What Critical Information Does Volume Profile Tell You as a Trader?
Most people who talk about volume profile and/or market profile jump too quickly into the typical jargon – immediately firing off terms like opening range, initial balance, point of control, value area highs/lows, day types, opening types, and more.
While these terms/concepts are important to understand in order to effectively trade based on volume profile analysis, it skips right over the critical explanation of what volume profile really tells you from a core foundational level.
In essence, volume profile is a histogram that displays participation at specific prices. It’s an in-depth visualization of where market participants are showing interest (or lack of interest). It exposes the “quality” of price with a visually appealing graphic.
It’s a unique (and more powerful) way to organize and interpret participation. Most traders, for example, only view volume at the bottom of their charts on a candle-by-candle basis – and don’t really understand what’s going on inside those candles.
Which prices are most important? Where are buyers and sellers the most and least willing to come together and do business? Which prices are experiencing acceptance (high participation) or rejection (low participation)?
These are some of the nuances of the market auction process that most retail traders simply don’t consider or understand.
Volume Profile Tells You Where Market Participants Are Willing to Get Involved:
Saying that volume profile “tracks participation” might not sound all that exciting or special, but it’s extremely significant.
When you can clearly see where market participants are willing and not willing to get involved, you can generate high-quality trade ideas/plans based on that information. I would argue that no other indicator or charting study is anywhere near as meaningful.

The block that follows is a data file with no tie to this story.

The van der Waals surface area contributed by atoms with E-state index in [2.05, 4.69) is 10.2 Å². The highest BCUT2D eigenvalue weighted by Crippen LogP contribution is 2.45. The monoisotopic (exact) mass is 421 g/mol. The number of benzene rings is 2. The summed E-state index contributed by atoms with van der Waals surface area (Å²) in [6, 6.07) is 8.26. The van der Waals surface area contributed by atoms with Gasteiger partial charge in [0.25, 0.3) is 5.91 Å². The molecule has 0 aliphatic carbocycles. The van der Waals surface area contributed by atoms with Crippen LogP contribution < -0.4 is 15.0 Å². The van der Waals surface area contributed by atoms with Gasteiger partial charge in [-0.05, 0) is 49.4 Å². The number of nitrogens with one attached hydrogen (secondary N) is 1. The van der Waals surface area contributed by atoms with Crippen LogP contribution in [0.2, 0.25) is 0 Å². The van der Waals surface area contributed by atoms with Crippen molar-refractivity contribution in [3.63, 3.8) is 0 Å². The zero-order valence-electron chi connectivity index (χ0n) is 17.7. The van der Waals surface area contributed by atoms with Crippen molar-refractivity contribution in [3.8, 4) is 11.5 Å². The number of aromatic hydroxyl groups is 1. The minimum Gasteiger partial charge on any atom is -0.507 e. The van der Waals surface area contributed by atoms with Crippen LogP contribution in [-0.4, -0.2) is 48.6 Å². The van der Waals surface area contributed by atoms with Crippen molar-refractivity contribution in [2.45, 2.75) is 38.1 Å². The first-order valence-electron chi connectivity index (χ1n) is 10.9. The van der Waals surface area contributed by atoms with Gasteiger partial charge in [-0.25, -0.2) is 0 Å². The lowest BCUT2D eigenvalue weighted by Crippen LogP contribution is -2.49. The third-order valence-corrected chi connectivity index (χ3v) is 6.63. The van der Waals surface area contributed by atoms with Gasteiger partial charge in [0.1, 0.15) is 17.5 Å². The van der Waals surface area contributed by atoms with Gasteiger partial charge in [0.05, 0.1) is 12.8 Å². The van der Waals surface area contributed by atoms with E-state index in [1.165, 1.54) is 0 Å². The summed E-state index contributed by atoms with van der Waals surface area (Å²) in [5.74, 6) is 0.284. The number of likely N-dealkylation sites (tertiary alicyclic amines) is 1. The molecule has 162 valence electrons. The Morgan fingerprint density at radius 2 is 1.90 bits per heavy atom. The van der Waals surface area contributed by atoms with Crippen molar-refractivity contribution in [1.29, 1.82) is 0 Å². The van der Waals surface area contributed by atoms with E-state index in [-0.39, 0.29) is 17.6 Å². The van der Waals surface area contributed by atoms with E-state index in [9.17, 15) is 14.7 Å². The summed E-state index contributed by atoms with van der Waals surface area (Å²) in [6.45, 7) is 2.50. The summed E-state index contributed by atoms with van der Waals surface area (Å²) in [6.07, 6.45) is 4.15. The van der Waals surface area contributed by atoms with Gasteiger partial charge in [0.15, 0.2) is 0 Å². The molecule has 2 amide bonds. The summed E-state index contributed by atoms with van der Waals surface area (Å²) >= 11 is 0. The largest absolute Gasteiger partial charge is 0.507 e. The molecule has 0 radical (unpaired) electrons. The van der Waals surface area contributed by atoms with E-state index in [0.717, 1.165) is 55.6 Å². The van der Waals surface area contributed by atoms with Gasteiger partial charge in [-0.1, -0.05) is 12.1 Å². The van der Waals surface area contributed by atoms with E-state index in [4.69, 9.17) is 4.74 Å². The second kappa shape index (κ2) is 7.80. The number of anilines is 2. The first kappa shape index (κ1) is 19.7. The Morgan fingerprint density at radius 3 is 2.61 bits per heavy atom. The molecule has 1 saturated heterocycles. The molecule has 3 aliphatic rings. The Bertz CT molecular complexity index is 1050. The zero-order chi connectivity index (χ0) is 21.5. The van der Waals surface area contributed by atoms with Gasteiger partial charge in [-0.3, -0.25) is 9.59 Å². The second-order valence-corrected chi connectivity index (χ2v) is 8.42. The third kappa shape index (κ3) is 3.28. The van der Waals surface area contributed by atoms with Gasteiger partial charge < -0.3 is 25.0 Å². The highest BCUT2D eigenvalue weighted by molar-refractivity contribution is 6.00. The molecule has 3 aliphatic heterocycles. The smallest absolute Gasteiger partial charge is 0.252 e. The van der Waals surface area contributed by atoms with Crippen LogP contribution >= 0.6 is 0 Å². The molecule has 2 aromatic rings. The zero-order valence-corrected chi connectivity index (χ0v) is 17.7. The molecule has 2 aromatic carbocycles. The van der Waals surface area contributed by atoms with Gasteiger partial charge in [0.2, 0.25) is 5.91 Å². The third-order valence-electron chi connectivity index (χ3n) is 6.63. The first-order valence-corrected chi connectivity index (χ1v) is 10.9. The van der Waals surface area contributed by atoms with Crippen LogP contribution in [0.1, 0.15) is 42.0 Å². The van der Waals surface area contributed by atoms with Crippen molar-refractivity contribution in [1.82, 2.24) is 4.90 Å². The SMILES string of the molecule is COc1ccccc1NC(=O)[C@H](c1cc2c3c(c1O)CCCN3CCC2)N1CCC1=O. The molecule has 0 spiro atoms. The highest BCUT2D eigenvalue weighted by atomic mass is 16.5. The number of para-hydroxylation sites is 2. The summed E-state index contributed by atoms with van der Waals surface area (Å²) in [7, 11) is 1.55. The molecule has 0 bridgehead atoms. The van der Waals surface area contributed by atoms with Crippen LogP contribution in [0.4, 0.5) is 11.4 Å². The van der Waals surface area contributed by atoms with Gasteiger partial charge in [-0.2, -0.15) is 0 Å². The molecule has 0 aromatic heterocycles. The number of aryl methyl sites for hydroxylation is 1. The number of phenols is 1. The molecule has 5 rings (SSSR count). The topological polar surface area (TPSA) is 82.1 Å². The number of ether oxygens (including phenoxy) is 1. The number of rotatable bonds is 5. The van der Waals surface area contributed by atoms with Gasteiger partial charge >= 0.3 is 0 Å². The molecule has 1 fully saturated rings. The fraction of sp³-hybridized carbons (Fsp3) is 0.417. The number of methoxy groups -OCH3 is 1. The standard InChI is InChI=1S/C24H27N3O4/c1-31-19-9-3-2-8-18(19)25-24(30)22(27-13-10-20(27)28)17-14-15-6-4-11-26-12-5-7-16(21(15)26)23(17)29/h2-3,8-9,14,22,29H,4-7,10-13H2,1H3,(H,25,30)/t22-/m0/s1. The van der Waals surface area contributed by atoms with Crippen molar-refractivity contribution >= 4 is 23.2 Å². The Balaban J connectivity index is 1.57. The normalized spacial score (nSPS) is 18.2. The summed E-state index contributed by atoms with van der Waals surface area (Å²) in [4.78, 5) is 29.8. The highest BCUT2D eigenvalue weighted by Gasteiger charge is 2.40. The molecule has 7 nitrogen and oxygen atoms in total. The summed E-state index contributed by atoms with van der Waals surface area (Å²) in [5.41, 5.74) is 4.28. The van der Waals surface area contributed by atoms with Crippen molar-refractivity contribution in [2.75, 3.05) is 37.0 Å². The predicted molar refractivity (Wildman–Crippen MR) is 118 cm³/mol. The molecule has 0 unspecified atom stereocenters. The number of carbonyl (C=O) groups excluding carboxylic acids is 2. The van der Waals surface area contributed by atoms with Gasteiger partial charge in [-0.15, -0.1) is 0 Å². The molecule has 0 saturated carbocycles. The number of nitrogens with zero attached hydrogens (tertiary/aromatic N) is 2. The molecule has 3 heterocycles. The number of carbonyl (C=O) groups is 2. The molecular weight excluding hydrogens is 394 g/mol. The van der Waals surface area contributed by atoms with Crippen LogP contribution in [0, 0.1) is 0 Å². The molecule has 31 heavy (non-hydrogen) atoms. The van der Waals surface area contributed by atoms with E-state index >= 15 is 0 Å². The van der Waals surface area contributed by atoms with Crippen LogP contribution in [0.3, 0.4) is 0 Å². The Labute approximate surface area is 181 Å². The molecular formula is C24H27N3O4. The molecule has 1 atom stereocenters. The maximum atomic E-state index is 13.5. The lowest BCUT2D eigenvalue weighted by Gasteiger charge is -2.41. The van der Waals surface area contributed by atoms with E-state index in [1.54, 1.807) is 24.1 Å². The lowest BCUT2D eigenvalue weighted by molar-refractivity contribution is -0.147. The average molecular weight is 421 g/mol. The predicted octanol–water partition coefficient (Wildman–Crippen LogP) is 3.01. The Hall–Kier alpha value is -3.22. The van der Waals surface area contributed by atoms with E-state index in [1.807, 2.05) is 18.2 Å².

Back when pit trading was relevant, traders relied heavily on sound to tell them when other market participants were willing and not willing to get involved. So physically being in the pit provided a massive competitive advantage over the masses.
Now that electronic screen trading has far surpassed pit trading, it’s a slightly different experience. The sounds of the pit are no longer present, so sight (through the lens of a powerful graphic like volume profile) has become even more important than ever.
Seeing a low volume node on volume profile chart, for example, is extremely meaningful because it’s a level that the market is rejecting. So if/when price reaches that level again, just imagine the pit most likely getting quiet due to disinterest/low participation.
Physically being in the pit had its perks, but similar information can be gleaned through a graphic like the volume profile.
Conclusion – The Market is Telling a Story and Volume Profile Provides the Narrative:
The mistake that most retail traders make is getting enamored by price; they’re constantly chasing it up and down without any real understanding of the auction process. But price is merely an advertising mechanism. It’s virtually meaningless without context.
A great analogy for this way of trading (by chasing price) would be like trying to play soccer, baseball, basketball, football, or any other ball sport without being able to see the other players on the field/court. All you can see is the ball.
But the positioning and posture of the other players provides important context for how you personally should act. Without this context, you’re left chasing the ball around with an extremely limited understanding as to why it’s moving from one spot to the next.
Yet this is exactly how most individuals behave within the market environment. They try to implement a one-dimensional, price-obsessed approach without regard to value (all 3 elements of price, time, and volume). They disregard the context/narrative.
But the market is always telling a story. It’s laying out the plot (context) – and it’s your job as a trader to come up with the most likely “endings” (hypos) and build a risk process around those circumstances (plans with asymmetric risk-reward).
To me, trading without volume profile is like trading blind. In its absence, market movement is extremely chaotic/confusing.
Written by Matt Thomas (@MattThomasTP)
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